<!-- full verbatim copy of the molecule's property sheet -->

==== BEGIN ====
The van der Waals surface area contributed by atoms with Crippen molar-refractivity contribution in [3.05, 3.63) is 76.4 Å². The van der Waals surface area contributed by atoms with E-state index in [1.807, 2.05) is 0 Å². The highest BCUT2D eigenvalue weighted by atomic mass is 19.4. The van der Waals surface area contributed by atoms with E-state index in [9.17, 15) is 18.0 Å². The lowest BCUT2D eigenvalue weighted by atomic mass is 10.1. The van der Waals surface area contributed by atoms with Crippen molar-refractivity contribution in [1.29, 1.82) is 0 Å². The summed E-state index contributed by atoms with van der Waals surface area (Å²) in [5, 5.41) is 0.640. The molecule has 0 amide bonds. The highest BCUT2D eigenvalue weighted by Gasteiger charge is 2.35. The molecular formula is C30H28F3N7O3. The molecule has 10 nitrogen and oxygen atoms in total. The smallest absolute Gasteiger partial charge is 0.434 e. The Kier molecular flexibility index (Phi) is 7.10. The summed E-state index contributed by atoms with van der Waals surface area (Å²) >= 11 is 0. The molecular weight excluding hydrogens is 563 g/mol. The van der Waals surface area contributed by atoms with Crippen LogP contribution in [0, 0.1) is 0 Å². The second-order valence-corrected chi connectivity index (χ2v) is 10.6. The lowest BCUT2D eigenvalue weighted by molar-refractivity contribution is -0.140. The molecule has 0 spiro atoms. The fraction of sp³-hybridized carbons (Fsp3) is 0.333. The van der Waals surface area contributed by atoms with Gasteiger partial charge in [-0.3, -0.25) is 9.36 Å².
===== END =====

The van der Waals surface area contributed by atoms with Crippen molar-refractivity contribution in [3.05, 3.63) is 76.4 Å². The van der Waals surface area contributed by atoms with E-state index in [1.807, 2.05) is 0 Å². The highest BCUT2D eigenvalue weighted by atomic mass is 19.4. The van der Waals surface area contributed by atoms with E-state index in [9.17, 15) is 18.0 Å². The lowest BCUT2D eigenvalue weighted by atomic mass is 10.1. The van der Waals surface area contributed by atoms with Crippen molar-refractivity contribution in [1.29, 1.82) is 0 Å². The summed E-state index contributed by atoms with van der Waals surface area (Å²) in [5, 5.41) is 0.640. The molecule has 0 amide bonds. The highest BCUT2D eigenvalue weighted by Gasteiger charge is 2.35. The molecular formula is C30H28F3N7O3. The molecule has 10 nitrogen and oxygen atoms in total. The smallest absolute Gasteiger partial charge is 0.434 e. The Kier molecular flexibility index (Phi) is 7.10. The summed E-state index contributed by atoms with van der Waals surface area (Å²) >= 11 is 0. The molecular weight excluding hydrogens is 563 g/mol. The van der Waals surface area contributed by atoms with Crippen LogP contribution in [0, 0.1) is 0 Å². The second-order valence-corrected chi connectivity index (χ2v) is 10.6. The lowest BCUT2D eigenvalue weighted by molar-refractivity contribution is -0.140. The molecule has 0 spiro atoms. The fraction of sp³-hybridized carbons (Fsp3) is 0.333. The van der Waals surface area contributed by atoms with Gasteiger partial charge in [-0.3, -0.25) is 9.36 Å².